When Matt Kimes took over as Parkersburg’s football coach in March, he started to look over what the Big Reds had done well and where things went wrong during a 4-6 season in 2021.
One thing stuck out to Kimes above the rest.
“Defensively, we have to get better,” Kimes said. “We gave up over 33 points a game last year. Number one and foremost, that’s what we’re trying to stress is we have to be able to stop people first.”
Kimes spent the last three years as the head football coach at nearby Warren High School in Ohio and was an assistant for six seasons at Parkersburg South for six seasons before that.
But the 1997 PHS graduate has strong ties to the Big Reds, and over his first few months, Kimes worked to ensure his staff does, too.
“I was able to put a solid staff together and out of the 14 guys on staff, 10 of them are former Big Reds,” Kimes said. “That was important to me. Those guys understand the tradition and pride that we’re trying to instill in the kids and it’s been a good process so far.”
Kimes believes the benefit of having a coaching staff comprised of majority Parkersburg graduates is two-fold.
“There’s been separation from community and team a little bit, so getting the coaches that have lived it, been there and done it at a high level helped the community rally around the team a little bit better for whatever reason,” he said. “I don’t know the exact reason for that, but they trust the Big Reds that have been there before and done it, and been successful at it. The guys that are on staff have won state championships, played in big-time playoff games and they’ve seen it done at a high level. They know what it takes to get back there.”
A year ago, in what was Mike Byus’ fifth and final season overseeing the PHS program, the Big Reds finished No. 20 in Class AAA after allowing at least 28 points in all six losses and 34-plus points in an equal number of games.
The need for defensive improvement may not have been more evident in any game than Parkersburg’s final one of the season — a 56-52 victory at Musselman that prevented the team from finishing with seven setbacks.
“We’re trying to get our best guys on defense and change their mentality,” Kimes said. “When I first got there, I’d go talk to kids about what their positions were and a lot of them were offensive-minded only. I’ve been trying to change that concept of what they’re thinking to make sure we get our best guys out on the field defensively.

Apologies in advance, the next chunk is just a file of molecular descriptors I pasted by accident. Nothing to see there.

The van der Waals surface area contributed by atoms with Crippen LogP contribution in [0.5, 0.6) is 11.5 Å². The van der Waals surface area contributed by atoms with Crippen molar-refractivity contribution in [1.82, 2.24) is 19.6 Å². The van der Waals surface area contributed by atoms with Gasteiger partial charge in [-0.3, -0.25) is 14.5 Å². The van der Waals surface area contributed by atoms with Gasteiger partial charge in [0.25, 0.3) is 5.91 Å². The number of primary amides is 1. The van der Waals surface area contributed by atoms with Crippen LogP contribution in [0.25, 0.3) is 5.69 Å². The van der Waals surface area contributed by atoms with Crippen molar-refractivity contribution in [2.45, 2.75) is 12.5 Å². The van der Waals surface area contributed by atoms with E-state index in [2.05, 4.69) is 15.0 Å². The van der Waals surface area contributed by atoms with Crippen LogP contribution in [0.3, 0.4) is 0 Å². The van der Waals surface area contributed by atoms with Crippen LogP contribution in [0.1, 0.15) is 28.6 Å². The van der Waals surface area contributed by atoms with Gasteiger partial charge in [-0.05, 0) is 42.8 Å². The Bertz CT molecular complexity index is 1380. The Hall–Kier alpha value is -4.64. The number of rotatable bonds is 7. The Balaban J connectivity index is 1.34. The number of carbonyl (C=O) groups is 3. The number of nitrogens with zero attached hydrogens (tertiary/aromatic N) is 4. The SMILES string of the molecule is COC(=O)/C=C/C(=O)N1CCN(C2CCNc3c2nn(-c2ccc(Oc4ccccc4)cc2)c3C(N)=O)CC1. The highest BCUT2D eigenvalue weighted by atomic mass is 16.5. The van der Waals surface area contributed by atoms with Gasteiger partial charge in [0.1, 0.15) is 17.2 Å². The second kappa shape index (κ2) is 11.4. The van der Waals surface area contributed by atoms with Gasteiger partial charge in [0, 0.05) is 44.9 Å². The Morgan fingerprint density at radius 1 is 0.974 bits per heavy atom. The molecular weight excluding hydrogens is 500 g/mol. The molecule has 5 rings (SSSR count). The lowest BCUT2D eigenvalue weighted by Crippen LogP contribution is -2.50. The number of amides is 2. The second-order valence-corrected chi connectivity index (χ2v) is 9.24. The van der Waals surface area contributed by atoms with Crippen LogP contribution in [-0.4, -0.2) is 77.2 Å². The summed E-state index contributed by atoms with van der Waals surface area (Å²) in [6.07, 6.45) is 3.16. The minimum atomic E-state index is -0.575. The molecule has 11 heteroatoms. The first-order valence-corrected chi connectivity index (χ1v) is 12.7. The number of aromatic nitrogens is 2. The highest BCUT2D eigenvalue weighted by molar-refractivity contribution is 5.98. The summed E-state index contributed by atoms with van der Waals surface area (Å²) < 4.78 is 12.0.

“We did pretty well in some 7 on 7s, but you guys all know, winning games down to blocking and tackling. We’ll find out here in a hurry whether we’re good at that, and that’ll tell us how good we’re going to be. If we stay healthy, I like our guys and I think we have a chance to compete.”
For as much as defensive improvement is necessary for Parkersburg to return to the postseason, the Big Reds also need to replace one of the more decorated players in program history in Bryson Singer.
Offensively, Singer primarily played quarterback, though his versatility allowed him to carry and receive the ball as well.
He finished as the program’s all-time all-purpose yardage leader, and Singer’s departure leaves a void on both sides of the ball as he was recognized for his defensive prowess by being named captain of the first-team all-state defense as a utility selection as a senior.
“They were kind of centered around one guy and that guy was pretty good,” Kimes said. “Anytime you lose your all-time all-purpose leader in school history, you have some holes to fill, but we’re going to kind of do it by committee. We have a lot of different guys that we can spread the ball around to.
“Our quarterback, David Parsons, is a talented kid. He has a big arm. He got to play some last year when they moved Singer around to receiver and running back, so he has some experience on Friday nights, which is important. We have a bunch of sophomores that played last year, so those kids are all juniors and they have some Friday night experience as well. I’m excited to see those guys go out and compete.”